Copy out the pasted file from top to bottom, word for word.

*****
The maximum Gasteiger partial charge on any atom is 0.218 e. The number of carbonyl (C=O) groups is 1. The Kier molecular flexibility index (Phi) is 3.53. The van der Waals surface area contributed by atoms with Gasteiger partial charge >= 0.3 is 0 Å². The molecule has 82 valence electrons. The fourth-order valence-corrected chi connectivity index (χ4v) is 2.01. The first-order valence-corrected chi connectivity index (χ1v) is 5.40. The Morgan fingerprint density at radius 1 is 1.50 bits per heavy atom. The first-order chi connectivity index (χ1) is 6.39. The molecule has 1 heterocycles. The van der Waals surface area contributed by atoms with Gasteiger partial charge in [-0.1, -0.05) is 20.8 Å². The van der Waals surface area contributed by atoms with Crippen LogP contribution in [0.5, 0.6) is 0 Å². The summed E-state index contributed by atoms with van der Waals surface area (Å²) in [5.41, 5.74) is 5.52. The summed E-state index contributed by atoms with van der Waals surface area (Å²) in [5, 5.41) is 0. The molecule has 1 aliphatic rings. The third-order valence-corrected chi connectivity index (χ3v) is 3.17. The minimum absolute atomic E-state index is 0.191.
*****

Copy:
The maximum Gasteiger partial charge on any atom is 0.218 e. The number of carbonyl (C=O) groups is 1. The Kier molecular flexibility index (Phi) is 3.53. The van der Waals surface area contributed by atoms with Gasteiger partial charge >= 0.3 is 0 Å². The molecule has 82 valence electrons. The fourth-order valence-corrected chi connectivity index (χ4v) is 2.01. The first-order valence-corrected chi connectivity index (χ1v) is 5.40. The Morgan fingerprint density at radius 1 is 1.50 bits per heavy atom. The first-order chi connectivity index (χ1) is 6.39. The molecule has 1 heterocycles. The van der Waals surface area contributed by atoms with Gasteiger partial charge in [-0.1, -0.05) is 20.8 Å². The van der Waals surface area contributed by atoms with Crippen LogP contribution in [0.5, 0.6) is 0 Å². The summed E-state index contributed by atoms with van der Waals surface area (Å²) in [5.41, 5.74) is 5.52. The summed E-state index contributed by atoms with van der Waals surface area (Å²) in [5, 5.41) is 0. The molecule has 1 aliphatic rings. The third-order valence-corrected chi connectivity index (χ3v) is 3.17. The minimum absolute atomic E-state index is 0.191.